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You have attended a clinical governance meeting at your practice about the use of antibiotics and the farm animal partners are keen to streamline the use of antibiotics in the dairy side of the business. Toxic mastitis was used as an example where the use of antibiotics could be standardised between vets; however, an argument broke out about whether you should use antibiotics at all in these cases. Most people seemed to agree that NSAIDs were beneficial, but questioned the use of antibiotics. You routinely use enrofloxacin in these cases (as that is what you were taught), along with an NSAID, but now you wonder if that is necessary.
In [dairy cattle with Escherichia coli mastitis] does [the administration of enrofloxacin in combination with NSAIDs compared to NSAIDs alone] [improve clinical recovery]?
The search strategy can be viewed at https://bestbetsforvets.org/bet/168, it is also available as a supplement to this article on Veterinary Record's website at http://veterinaryrecord.bmj.com/content/178/14/345
■ Four papers found in Medline search
■ One paper excluded as it is a review article/in vitro research/conference proceeding
■ Three total relevant papers from Medline
■ Eight papers found in CAB search
■ One paper excluded as it did not meet the question
■ Four papers excluded as they are review articles/in vitro research/conference proceedings
■ Three total relevant papers from CAB
■ Three relevant papers from both Medline and CAB Abstracts.
Search last performed
September 7, 2015.
Two of the three relevant papers contain data from the same study, so the most appropriate of the two is included. The paper that is not included is: Hirvonen, J., Eklund, K., Teppo, A. M., Huszenicza, G., Kulcsar, M., Saloniemi, H. & Pyörälä, S. (1999) Acute phase response in dairy cows with experimentally induced Escherichia coli mastitis. Acta Veterinaria Scandinavica 40, 35-46
Summary of evidence
Paper 1: Efficacy of enrofloxacin in the treatment of naturally occurring, acute clinical E coli mastitis (Suojala and others 2010)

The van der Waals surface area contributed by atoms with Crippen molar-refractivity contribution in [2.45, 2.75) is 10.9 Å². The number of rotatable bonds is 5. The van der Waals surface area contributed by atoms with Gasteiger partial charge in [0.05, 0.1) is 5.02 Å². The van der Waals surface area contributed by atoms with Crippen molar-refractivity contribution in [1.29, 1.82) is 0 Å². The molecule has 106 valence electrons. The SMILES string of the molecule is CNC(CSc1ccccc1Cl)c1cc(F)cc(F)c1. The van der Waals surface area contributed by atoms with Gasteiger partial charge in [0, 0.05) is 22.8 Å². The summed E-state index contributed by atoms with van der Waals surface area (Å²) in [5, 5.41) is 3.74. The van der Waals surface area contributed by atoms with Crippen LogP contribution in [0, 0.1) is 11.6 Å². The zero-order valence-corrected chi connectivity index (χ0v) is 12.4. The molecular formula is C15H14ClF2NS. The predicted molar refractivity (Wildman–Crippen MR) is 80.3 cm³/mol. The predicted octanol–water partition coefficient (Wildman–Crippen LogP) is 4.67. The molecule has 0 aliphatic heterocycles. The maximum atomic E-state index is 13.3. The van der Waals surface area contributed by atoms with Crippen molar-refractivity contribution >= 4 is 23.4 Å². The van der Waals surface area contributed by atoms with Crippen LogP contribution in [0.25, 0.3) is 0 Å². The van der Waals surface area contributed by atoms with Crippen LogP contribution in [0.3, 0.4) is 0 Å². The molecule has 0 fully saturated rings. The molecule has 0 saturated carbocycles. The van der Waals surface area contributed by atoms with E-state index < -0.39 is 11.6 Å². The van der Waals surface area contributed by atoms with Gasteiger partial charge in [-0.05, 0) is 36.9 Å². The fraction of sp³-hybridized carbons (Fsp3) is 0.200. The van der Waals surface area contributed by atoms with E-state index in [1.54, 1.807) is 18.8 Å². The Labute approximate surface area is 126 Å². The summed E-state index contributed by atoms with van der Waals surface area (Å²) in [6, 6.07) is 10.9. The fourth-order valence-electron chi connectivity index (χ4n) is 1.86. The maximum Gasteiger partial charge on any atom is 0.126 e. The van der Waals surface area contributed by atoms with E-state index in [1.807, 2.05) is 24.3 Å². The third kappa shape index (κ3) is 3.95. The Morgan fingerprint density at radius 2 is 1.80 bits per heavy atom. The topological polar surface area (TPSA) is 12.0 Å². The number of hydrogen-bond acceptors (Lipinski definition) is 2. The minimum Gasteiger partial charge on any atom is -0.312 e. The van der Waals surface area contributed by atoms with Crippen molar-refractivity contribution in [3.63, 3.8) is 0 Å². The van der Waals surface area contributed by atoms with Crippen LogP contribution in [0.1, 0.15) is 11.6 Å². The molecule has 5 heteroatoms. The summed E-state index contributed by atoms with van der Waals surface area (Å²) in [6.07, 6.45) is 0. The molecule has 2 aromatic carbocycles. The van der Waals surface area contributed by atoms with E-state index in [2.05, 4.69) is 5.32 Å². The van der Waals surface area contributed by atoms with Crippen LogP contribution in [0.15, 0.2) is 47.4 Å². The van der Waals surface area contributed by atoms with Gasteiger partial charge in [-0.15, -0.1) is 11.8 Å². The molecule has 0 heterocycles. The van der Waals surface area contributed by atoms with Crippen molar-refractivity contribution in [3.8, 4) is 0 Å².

Patient group: Lactating dairy cows (Finnish Ayrshire or Holstein Friesian breeds) with naturally occurring E coli mastitis, n=132
Study type: Randomised controlled trial
Outcomes: Clinical cure (at two and 21 days) defined as no systemic signs, a normal udder and normal milk appearance. Bacteriological cure (at two and 21 days). Return to milk production of the affected quarter (at 21 days). Survival in the herd, assessed as remaining in the herd for three weeks after treatment and remaining in the herd six months later.
Key results: The clinical cure rate on day 2 was significantly lower in the enrofloxacin group (8.1 per cent, n=64) compared to the non-treated group (20 per cent, n=68), P=0.016. There was no significant difference in the clinical cure rate on day 21 between the two treatment groups (46.7 per cent compared with 57.1 per cent, respectively). Bacteriological cure rates were significantly higher in the enrofloxacin group on day 2 (odds ratio for cure was 3.32, P=0.002). Bacteriological cure rates on day 21 were similar in both treatment groups (90.5 per cent in the enrofloxacin group and 86.8 per cent in the non-treated group). Survival rates of cows at day 21 or survival in the herd at six months did not differ between the two treatment groups. Quarter milk production returned in 21.8 per cent of cows in the enrofloxacin group and 37.3 per cent of the untreated cows.